We went to Cologne for our long field trip. We might have another one, all the way to the Kirchberg Plateau, before the course ends, as there are a number of very significant buildings from the 1990s to last year. 

4. I know that you are also the SFC faculty co-chair! Can you speak to that and what you are doing this semester? 

As co-chair I am only there to assist. Dean Leterre and Andy Adams are also part of the committee, and they are more capable of addressing technicalities than I am. As for what we are doing this semester, the main task has been to organize weekly activities, respond to your cohorts’ questions, and mainly plan for your class’ legacy in the context of 51 years of prior Miami students studying here. 

5. What has been your favorite memory of MUDEC so far?

I cannot answer that. I first came to teach at the [then] MUEC in 1982-84 [the children of some of those students are among those that I referred to before], and have been here on other occasions [I was here as a visiting scholar in Fall 1986 the year Andy Adams was a student and also in 1997-98, and taught in the first summer thematic sequence program in 2007]. However, if the question is strictly about this semester, then perhaps both occasions when the “Why Luxembourg?” question has been answered: running into the US Ambassador at the American Cemetery, and again at the ceremonies in Pétange a couple of Mondays ago, when we were standing literally feet away from the Grand Duke. Only in Luxembourg!

6. What do you like to do in your free time?

What is “free time”?

7. What is a fun fact about you that most people, and especially MUDEC Méinden readers, don’t know?
Current readers will not know this. Readers who are old-timers will know: I had a “personal experience” with a couch that was once in the Cave at the MUEC in rue Goethe [I slept on it in 1980], at avenue Monterey, and then here at the Château, until they bought new furniture for you guys!

    Architecture Trip to Amsterdam, Netherlands
This past weekend, architecture students took a weekend trip to Amsterdam. With their drawing class, they explored the hidden wonders and architecural styles of this northern gem of a city.  
class photo in museum in amsterdam Inside of geometric museum cafe inside of amsterdam museum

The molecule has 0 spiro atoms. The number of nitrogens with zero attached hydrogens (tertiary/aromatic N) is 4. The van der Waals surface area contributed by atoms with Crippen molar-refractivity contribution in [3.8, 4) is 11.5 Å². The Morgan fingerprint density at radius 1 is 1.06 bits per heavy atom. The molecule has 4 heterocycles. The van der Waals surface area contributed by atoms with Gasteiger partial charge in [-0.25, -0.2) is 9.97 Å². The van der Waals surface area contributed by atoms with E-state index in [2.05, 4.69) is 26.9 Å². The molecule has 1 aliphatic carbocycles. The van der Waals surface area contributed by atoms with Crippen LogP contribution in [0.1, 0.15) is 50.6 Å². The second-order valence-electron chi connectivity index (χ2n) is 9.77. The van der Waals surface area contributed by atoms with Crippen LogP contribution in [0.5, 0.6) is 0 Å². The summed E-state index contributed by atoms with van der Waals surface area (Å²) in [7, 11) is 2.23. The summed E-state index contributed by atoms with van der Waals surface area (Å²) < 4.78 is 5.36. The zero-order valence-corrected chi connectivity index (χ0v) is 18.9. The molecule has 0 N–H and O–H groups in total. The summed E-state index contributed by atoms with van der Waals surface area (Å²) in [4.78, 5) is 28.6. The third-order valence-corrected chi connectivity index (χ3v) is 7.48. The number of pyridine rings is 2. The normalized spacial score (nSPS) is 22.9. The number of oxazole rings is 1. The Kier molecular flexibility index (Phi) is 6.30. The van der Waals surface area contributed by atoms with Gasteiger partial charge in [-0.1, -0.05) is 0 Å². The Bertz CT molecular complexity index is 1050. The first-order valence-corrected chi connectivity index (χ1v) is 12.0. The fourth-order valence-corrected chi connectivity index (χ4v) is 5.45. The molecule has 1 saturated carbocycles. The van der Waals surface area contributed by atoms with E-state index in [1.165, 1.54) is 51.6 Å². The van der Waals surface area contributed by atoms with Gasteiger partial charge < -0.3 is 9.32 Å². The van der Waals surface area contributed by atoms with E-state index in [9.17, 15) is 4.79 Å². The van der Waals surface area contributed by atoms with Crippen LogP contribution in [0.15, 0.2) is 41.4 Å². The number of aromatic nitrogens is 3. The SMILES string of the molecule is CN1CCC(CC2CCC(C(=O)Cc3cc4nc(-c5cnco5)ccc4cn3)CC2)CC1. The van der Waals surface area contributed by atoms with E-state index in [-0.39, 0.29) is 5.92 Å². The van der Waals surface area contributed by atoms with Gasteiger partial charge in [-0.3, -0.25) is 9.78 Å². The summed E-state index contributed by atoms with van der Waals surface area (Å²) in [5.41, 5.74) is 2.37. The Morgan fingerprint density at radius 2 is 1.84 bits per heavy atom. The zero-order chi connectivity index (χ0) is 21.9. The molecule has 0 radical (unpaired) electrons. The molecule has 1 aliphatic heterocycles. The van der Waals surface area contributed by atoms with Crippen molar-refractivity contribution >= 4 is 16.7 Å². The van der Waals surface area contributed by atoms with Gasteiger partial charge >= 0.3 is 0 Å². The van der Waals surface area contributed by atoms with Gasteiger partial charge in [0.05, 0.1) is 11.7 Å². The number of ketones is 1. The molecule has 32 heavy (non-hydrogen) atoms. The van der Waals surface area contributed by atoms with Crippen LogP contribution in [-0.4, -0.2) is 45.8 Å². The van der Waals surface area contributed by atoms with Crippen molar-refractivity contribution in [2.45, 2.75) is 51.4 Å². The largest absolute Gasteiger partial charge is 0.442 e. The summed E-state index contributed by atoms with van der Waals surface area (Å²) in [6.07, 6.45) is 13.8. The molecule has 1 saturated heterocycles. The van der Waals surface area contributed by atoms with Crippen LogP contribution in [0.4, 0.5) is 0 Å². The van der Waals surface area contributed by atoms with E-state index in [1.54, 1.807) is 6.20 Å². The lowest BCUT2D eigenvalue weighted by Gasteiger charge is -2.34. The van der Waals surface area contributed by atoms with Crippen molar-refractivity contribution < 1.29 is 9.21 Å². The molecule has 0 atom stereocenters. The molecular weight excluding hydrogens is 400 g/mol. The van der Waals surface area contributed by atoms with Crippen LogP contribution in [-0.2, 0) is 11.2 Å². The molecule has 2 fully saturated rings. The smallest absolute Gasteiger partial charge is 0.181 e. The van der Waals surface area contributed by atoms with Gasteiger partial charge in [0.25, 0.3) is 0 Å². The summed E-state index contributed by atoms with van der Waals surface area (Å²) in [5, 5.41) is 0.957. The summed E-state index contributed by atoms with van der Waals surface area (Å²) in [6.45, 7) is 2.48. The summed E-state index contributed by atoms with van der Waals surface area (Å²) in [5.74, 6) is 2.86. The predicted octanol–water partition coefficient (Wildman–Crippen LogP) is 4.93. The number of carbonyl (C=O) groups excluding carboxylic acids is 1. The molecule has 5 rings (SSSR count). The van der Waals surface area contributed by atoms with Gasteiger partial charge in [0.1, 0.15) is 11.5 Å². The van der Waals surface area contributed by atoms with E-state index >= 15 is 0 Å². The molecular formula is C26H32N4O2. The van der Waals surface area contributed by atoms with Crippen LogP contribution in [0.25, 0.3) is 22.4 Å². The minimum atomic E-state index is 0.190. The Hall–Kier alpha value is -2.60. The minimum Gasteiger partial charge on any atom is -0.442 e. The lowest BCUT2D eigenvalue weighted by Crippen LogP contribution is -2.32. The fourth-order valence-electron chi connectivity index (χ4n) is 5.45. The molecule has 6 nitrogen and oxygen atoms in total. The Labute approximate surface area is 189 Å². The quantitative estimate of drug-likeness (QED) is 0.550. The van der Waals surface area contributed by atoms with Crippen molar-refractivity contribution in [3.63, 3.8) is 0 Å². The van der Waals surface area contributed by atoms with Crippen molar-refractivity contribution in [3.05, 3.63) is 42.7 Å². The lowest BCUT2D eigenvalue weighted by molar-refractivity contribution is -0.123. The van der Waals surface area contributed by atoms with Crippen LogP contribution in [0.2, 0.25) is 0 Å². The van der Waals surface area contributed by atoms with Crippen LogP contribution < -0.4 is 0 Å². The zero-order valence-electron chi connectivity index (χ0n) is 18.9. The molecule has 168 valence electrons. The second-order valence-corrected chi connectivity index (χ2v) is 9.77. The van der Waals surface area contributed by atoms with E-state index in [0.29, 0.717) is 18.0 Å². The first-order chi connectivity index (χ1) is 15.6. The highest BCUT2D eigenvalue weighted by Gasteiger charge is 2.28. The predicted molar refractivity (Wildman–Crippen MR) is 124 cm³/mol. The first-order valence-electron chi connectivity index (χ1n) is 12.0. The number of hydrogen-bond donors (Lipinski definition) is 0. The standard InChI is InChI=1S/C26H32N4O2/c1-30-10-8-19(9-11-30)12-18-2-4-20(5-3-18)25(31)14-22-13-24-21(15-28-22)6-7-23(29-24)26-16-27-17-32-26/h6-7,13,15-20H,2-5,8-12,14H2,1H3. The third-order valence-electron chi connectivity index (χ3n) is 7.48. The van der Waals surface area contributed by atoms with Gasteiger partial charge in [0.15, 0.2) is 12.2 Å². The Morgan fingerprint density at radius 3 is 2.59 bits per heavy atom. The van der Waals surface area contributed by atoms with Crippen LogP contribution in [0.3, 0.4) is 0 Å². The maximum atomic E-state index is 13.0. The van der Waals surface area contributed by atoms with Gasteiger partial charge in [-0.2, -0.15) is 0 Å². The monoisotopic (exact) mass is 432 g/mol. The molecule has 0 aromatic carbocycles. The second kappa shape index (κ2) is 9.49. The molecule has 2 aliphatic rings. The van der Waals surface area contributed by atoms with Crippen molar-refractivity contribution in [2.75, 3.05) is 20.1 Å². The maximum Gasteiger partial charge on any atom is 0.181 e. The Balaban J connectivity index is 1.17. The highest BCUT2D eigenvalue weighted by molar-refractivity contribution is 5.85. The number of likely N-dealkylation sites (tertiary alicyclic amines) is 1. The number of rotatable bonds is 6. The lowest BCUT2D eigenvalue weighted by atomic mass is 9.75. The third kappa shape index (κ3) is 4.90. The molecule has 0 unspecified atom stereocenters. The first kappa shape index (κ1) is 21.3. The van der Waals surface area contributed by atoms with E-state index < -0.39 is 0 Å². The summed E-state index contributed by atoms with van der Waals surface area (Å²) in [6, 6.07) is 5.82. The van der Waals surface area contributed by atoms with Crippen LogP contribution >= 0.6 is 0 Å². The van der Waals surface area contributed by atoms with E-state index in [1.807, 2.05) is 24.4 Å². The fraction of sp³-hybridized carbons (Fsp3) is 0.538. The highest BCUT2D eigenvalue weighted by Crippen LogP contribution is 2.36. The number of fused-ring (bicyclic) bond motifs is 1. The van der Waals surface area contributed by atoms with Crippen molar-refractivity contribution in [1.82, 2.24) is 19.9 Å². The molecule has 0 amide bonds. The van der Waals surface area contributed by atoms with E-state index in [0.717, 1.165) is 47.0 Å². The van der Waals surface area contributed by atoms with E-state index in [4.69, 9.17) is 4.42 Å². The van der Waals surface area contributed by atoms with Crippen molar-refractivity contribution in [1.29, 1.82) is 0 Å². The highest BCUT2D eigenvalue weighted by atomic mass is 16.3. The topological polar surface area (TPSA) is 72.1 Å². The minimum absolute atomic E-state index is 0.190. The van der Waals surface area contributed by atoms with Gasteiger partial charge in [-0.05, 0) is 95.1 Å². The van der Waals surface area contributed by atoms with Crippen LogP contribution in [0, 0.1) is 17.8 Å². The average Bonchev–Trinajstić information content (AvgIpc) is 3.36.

class standing with teacher outside of Amsterdam museum inside of geometric shapes museum outside of museum
Economics Class at Central Bank Conference in Luxembourg
Two weeks ago, a few students from economics classes here at MUDEC got the opportunity to attend the BCl-TSE Conference "The Future of the International Monetary System" at the Luxembourg Central Bank. It really gave students a glimpse into the international business world, and below are some pictures from the event. 
Students in Economics class sitting in audience Presentation of The Future of the International Monetary System at the BCL-TSE Conference in Luxembourg

Student Faculty Council Spotlight- Jack White

Now that the SFC is in place, each member is excited to get started. Over the next few weeks each member of the council will be presenting their role and what they wish to accomplish with their time on SFC.
My name is Jack White and I am the Legacy Communications chair for this semester. This role consists of informing students of events that are being held as well as any other advertising responsibilities. I hope that this semester I can promote the events in a way that appeals to our entire program. Travel has always been a big part of my life and being on the student faculty council for a travel driven program is something I am very excited about.

This role is not only important to me, but suited well for my interests as I am a marketing major. I spent this past summer interning for the Sherwin-Willimas Marketing team where I was able to focus on my advertising skills. I look forward to transferring these skills to my new SFC position!
SFC Events: Euchre Tournament
This past Tuesday, September 25th, the MUDEC students took over the local cafe “Das Boot” and held a 24-team Euchre Tournament. The night started at 7pm with a 6-table-bracket full of teams and as teams were beaten, the group continued to play various other games throughout the night. Although the teams competing were both cohesive and talented, Alec Hoelker and Callihan Clayton were victorious! Bestowed with gift cards to Auchan Opkorn and major bragging rights, these two, and the rest of the group, found this night a success!
Alec Hoelker and Calihan Clayton posing after they won the Euchre Tournament
Winners of the Euchre Tournament: Alec Hoelker and Calihan Clayton
MUDEC Changed My Life- Bob Eckhart

In this first rendition of our new reocurring column, MUDEC Changed My Life, we profile past students who attribute at least a part of their success and happiness to their experience here at MUDEC. Today, meet Bob Eckhart, Fulbright scholar and traveler extraordinare. In Bob's case, even only a summer program at MUDEC changed his life.